We’ve all heard of the many health benefits of owning a dog; from reducing our blood pressure and heart rate to increasing our immune system. Being in the presence of a dog or better, touching and petting a dog is both soothing and relaxing. But how does it feel to the dog? Can we be sure that our furry companion equally benefits from our friendly touches? Dogs use physical contact with one another to show affection, but also to provoke or intimidate, so how can we make sure we don’t send the wrong message? More studies today show that although dogs appreciate physical contact with us, we can often be rude in the way that we pet a dog, forcing our pets to put up with repeated discomfort. Even with the best of intentions, we can unknowingly trigger negative emotions in the dog. A pat on the top of the head, a belly rub, a scratch behind the ear, may all feel equally pleasurable to us, but they are certainly not experienced in the same way by the dog. In a recent study, the physiological and behavioral responses in dogs was measured to assess which touches feel good to the dogs and which ones do not (Kuhne & al., 2014).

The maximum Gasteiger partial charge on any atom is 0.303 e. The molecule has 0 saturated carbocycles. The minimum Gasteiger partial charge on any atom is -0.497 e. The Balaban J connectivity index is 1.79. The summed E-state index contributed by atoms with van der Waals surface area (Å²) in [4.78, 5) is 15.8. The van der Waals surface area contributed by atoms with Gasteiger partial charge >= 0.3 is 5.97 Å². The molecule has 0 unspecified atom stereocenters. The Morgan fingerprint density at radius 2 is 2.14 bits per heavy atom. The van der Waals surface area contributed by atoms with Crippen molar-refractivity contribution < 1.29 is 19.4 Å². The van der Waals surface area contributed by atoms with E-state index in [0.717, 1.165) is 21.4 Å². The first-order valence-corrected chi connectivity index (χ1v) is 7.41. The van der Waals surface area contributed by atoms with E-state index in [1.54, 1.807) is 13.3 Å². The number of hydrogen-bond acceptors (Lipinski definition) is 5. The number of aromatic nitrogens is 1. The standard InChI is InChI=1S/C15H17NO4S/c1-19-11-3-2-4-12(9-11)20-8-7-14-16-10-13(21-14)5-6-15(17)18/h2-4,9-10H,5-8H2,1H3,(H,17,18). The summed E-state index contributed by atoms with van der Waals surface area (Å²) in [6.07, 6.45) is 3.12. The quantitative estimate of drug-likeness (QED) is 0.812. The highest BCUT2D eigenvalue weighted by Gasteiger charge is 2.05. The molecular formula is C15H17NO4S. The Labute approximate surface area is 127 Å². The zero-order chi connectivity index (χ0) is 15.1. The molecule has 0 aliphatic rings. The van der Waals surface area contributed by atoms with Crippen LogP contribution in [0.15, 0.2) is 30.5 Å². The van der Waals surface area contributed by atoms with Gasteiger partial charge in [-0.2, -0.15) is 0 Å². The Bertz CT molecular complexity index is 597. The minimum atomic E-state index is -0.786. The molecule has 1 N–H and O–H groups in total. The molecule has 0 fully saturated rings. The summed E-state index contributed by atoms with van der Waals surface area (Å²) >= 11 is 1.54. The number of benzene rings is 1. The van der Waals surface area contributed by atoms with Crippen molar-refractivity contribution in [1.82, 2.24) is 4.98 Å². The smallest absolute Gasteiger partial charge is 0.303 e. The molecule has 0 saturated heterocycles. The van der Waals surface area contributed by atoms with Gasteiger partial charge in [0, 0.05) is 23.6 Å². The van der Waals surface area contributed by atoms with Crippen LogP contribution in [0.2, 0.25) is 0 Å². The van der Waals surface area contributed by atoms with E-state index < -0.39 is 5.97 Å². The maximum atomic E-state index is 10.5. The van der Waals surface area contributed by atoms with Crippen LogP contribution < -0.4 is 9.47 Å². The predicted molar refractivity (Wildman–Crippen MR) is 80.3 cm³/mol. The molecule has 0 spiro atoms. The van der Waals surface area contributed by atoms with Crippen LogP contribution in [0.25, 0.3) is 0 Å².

As social creatures, we like being touched and hugged. Being hugged by a loved one or by a stranger however, feels very different. Just because we might appreciate holding our spouse’s hand doesn’t mean that we’d like to do the same with the neighbor. Why would it be any different for dogs? Not a day goes by without someone asking to pet my dog. When taking service dogs out in public places, kindly but assertively coaching people on how to interact with a dog is an intrinsic part of the job. Dogs are magnets to other dog lovers and since service dogs are expected to be friendly, many see an opportunity for petting. Few however understand the effects of their behavior on the dog. What does it feel like to a dog when a stranger leans over them and pets them on the head? The dog is rarely given the choice to interact or not and is expected to put up with the intrusive human.